A magenta-and-white ice-cream cone of a church glows above tumbledown Shipka village, its golden onion domes glittering from thick woodlands. Part of Shipka Monastery, the magnificent structure was built in 1902 as a dedication to soldiers who died at Shipka Pass during the Russo-Turkish War (1877–8). To get there, follow the Hram Pametnik sign for 1.2km through the village, or walk 300m up from the restaurant along the Kazanlâk–Gabrovo road.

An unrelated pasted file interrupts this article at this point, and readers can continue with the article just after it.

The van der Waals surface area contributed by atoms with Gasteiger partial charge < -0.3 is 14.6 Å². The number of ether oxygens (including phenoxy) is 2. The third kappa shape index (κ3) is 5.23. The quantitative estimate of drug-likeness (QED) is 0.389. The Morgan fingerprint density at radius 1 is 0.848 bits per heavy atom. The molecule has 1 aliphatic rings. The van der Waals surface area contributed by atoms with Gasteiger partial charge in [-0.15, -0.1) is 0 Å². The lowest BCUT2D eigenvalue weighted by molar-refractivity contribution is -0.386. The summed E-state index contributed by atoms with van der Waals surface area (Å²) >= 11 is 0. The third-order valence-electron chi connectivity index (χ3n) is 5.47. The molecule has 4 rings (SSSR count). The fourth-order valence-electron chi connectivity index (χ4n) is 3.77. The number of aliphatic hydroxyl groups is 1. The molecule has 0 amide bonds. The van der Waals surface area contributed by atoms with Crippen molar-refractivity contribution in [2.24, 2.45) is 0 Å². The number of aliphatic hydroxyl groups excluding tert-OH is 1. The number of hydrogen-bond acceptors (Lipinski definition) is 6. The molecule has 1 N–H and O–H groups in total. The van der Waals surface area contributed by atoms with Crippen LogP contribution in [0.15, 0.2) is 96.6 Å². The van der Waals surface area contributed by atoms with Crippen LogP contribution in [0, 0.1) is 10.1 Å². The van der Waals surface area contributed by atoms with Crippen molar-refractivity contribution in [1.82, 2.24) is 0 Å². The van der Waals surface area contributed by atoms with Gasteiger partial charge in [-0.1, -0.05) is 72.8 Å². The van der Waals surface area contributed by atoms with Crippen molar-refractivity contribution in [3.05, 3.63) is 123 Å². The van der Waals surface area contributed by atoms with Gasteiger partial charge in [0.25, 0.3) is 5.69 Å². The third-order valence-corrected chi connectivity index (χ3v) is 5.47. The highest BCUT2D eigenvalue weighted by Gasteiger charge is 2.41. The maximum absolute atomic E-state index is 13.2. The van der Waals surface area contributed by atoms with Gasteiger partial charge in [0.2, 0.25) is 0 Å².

The church's design is heavily influenced by Russian architecture and features five golden domes and 17 church bells, within a 53m-high bell tower that can be heard for several kilometres when rung. Thirty-four marble plaques on the outside walls list the names of soldiers who perished in the Russo-Turkish War. Inside the crypt Russian soldiers are interred, and there are some wonderful frescoes depicting scenes from Russian history.
Souvenir and food stands can be found in the car park of this enormously popular sight. Indoor photography permits cost 5 lv.